Bereaved family questions trust over pseudomonas outbreak

By Marie-Louise Connolly
BBC Northern Ireland health correspondent

image captionGavin Burke and his partner Caoimhe Campbell

The parents of the first baby to die in the pseudomonas outbreak have told the BBC they believe he may have survived if the Western Health Trust had strictly followed hygiene guidelines on managing the infection.

Gavin Burke and his partner Caoimhe's baby, Caolan, who was premature and seriously ill, died in December 2011.

He was being cared for at Altnagelvin Hospital, Londonderry. An interim report found that heavy growths of the bacteria were found in a tap in the intensive care unit.

The report, published before Easter, looked into the outbreak in which a total of four babies died - one at Altnagelvin and three others in the Royal Jubiliee Maternity Hospital, Belfast.

The report said at least three alerts or circulars were sent by the Department of Health to NI trusts on how to manage pseudomonas. The first was sent in September 2010.

In July 2011 in another alert, trusts were also advised to perform regular water sampling tests and to remove any taps no longer used.

However, the report said that months after that second alert was issued, a tap at the back of the Derry neo-natal unit was found to have a heavy growth of the bacteria. This was found in swabs taken from the sink on 13 December 2011.

Mr Burke said if the trust was following the guidelines this bacteria should never have formed. Or if it had - it should have been caught in the early stages.

"What I don't understand is that the trust was told to check the sinks and the taps, all of the water systems. But the swabs say that there was a thick growth of the infection. That takes time to develop.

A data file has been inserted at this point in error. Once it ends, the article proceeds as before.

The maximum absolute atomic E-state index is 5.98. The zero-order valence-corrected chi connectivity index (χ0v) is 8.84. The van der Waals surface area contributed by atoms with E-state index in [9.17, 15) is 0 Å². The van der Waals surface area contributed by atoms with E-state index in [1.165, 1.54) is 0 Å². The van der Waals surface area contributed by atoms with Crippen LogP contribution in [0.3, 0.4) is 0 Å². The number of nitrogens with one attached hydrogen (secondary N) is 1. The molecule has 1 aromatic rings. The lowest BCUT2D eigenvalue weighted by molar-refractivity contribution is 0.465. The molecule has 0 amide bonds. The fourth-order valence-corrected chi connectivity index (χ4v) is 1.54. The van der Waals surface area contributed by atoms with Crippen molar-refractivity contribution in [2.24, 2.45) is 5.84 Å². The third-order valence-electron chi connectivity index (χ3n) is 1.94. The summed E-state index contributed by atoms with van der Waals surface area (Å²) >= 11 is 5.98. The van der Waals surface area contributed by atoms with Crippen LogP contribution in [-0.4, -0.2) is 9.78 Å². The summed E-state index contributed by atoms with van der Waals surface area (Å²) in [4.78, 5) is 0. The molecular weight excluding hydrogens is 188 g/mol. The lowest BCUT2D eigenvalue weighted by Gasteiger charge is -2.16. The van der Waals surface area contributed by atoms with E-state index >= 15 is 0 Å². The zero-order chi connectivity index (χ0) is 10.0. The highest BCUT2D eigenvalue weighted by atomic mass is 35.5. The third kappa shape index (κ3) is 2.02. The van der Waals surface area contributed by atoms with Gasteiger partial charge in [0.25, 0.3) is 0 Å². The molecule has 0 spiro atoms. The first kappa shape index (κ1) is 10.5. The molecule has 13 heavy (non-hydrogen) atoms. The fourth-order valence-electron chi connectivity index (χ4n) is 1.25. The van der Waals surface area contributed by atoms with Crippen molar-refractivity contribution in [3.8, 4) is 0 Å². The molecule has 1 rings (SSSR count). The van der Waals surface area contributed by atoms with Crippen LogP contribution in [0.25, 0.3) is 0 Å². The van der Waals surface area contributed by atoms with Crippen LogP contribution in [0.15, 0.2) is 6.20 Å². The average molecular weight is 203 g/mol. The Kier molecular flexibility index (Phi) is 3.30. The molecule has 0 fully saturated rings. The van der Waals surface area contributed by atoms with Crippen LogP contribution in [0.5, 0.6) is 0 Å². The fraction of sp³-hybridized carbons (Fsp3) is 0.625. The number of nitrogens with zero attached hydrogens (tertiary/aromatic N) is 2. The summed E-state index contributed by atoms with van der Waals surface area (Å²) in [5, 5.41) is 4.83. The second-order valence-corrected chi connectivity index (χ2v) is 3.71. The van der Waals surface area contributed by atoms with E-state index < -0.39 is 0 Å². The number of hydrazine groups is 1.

"This sink was in the place where my son was being cared for. It's just awful, he was fighting enough without having to fight off that as well."

The report found that pseudomonas was first detected in the unit following tests on a different baby who showed signs of being infected on 26 November. Those test results were confirmed two days later.

While that baby was transferred to the Royal Jubilee Maternity neo-natal unit for another condition, other babies continued to be cared for in Altnagelvin's neo-natal unit.

image captionPseudomonas bacteria can cause infections in the chest, blood and urine

One of them, Caolan Campbell, tested positive for the infection on 8 December. That is 12 days after the trust first became aware they had a case in the hospital.

The couple said if these critical care areas were being properly checked, the bacteria should have been detected a lot sooner.

While Gavin acknowledges his son was very ill he said it was the hospital's responsibility to provide the best environment for him to try and get better.

"As a parent of a very sick child, I should have been told that my son was in an area where a child was infected with pseudomonas. In fact, Caolan wasn't even born when that first baby got sick.

"I also think there was a delay in testing my son for the infection. Just how long did it take for the staff to realise my child was at risk of contracting the infection - if they'd acted sooner, might he have survived? Caoimhe and I will never know. "

The review team, led by Professor Pat Troop, also highlighted that the trust said the part of the unit which housed the contaminated sink was rarely used.

The couple and their solicitor, Walter Hegarty, contest this. According to statistics provided by the health trust, the unit was working to capacity.

"I know that the first wee baby who got sick was nursed in that area close to the tap - then my son was moved into it. If they had been checking the taps and sinks, they would have known about the infection and Caolan would not have been moved in there."

The 2011 circular sent from the Department of Health also requested that trust chief executives provide a written statement that all checks were being complied with. The Derry couple want to see a copy of that statement.

A spokesperson for the Western Health and Social Care Trust said it understood that the questions Caolan Campbell's family were asking were among issues that would be examined in Professor Troop's final report at the end of May 2012.

"The trust is participating fully in this review and will not comment further until Professor Troop's second report is published", the spokesperson added.

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